A Tribute To One of the Best Centers of Our Time: Dikembe Mutombo

Rich Kurtzman@@RichKurtzman Senior Analyst IApril 22, 2009

Dikembe Mutombo announced today he will retire after injuring his knee in the first quarter of the Rockets-Trailblazers second playoff game Tuesday night.

Dikembe Mutombo began his life in the NBA 18 years ago, when the Denver Nuggets drafted him fourth overall in the 1991 draft.

For five seasons with the Nuggets he was a dominant center, grabbing rebounds and using his razor-sharp elbows as guards against the ball. He used the move so many times, occasionally injuring opponents, that the league banned the move and made it an offensive foul.

Mutombo had an amazing career, spanning 19 years and six teams, but his best years were in a Nuggets uniform. For Denver, Mutombo averaged 13 points and over 12 rebounds a game, and was the centerpiece of the good young team in the early 90s.

He even once pulled down a staggering 31 rebounds in one game! Whole teams have trouble getting that many sometimes.

Mutombo can best be remembered for his finger waggling, a celebration he loved to perform after an emphatic blocked shot. With Denver, Mutombo averaged almost four blocks a game (3.8)! For comparison, in 2008-09, Dwight Howard was the league's best blocker at a measly 2.9 per. Mutombo became the first ever NBA player to lead the league in blocked shots three straight years, from 1992-1995.

All those blocked shots and great defense led to Mutombo being named the NBA's first four-time Defensive Player of the Year, an honor he received once while playing with the Nuggets. He also went to eight all star games, three while in Denver.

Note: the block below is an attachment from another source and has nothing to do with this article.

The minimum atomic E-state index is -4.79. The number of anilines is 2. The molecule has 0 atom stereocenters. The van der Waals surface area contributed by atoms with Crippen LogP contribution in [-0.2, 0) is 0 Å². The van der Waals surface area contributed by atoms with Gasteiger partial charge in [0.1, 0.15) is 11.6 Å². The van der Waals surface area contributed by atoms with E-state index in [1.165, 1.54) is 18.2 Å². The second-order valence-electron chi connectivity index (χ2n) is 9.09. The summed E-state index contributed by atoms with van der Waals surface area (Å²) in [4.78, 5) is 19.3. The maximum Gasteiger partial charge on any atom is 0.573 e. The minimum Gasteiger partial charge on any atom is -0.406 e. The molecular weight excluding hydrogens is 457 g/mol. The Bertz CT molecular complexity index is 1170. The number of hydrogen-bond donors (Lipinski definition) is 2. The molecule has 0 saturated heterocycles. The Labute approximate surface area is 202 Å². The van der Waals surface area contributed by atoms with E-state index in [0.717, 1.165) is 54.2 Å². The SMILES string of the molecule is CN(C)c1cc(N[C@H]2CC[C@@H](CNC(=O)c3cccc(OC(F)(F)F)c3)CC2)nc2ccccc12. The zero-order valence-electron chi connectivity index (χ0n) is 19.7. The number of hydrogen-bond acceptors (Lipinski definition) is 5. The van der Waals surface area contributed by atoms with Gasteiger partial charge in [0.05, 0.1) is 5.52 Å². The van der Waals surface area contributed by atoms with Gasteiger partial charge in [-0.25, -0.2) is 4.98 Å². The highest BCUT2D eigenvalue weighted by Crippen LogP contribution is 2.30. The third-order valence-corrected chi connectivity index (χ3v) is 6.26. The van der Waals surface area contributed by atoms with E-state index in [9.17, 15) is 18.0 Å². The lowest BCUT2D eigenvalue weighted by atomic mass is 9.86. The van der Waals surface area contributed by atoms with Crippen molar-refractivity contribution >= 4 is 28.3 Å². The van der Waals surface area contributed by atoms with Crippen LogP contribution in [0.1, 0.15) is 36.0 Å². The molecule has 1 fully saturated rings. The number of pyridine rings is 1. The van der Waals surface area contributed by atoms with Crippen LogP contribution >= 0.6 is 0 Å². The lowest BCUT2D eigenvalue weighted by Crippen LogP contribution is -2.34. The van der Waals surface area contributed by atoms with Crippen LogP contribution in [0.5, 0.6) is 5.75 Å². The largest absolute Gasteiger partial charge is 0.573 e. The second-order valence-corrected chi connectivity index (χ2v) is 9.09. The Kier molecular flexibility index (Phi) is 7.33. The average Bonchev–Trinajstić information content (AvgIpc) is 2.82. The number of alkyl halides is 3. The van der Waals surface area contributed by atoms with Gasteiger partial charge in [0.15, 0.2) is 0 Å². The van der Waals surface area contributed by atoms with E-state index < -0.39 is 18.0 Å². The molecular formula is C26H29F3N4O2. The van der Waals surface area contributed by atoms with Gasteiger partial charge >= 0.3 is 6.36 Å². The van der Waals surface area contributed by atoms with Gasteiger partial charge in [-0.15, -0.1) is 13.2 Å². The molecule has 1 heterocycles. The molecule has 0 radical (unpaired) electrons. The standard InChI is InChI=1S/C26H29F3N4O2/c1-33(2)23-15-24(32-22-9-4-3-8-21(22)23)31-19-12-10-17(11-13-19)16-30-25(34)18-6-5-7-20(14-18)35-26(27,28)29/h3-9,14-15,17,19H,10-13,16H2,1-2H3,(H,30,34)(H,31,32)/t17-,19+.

The greatest career highlight Mutombo had, in my eyes, was leading the Nuggets as the first ever eight seed to take down a No. 1 overall.

Sure, Denver had a solid young team with Mahmoud Abdul Rauf, Dale Ellis, LaPhonso Ellis and others, but Mutombo was the reason the Nuggets even had a chance. In the 1994 playoffs against the Sonics and Jazz, Mutombo averaged 13 points, 12 rebounds, and an amazing 5.8 blocks per game.

As the series was eventually won in five games by Denver, Mutombo became stricken with emotions and cried on the court for all to see. The moment was magical because so few times do we see our heroes cry, especially in sports.

Dikembe, or Mt. Mutombo as he was called in Denver, was not only one of the greatest centers of all time, but one of my childhood idols. His jersey was the first I ever owned, and I remember once going to the Denver Children's Museum and being awestruck by his life-size cardboard cut-out and game shoes that were there.

For me, Mutombo was "larger than life," on and off the basketball court, and I remember being sad the day the Nuggets were "Bernie Bickerstaffed." Bickerstaff was the Nuggets GM at the time, and after the 1994-1995 season, decided to have a fire sale of seemingly the whole Nuggets team. The largest part of the team, Mutombo, was now gone.

Mutombo went on to play another 14 seasons and was a solid player for many of them, although his numbers steadily decreased from his Nugget days.

Now that all is said and done though, Mutombo deserves some recognition. First of all, the Denver Nuggets must retire his number and hang it in the Pepsi Center rafters. Next, it would be nice to see Stan Kroenke erect a statue in his honor in front of the beautiful stadium.

Finally, the NBA needs to realize Dikembe Mutombo's accomplishments, legend, and lore and put him into the hall of fame in Springfield, Massachusetts.

He was never flashy on the offensive end, but was always dominant on the defensive one.

Mutombo was just the best center of our time, and perhaps, the last true big man of the NBA.


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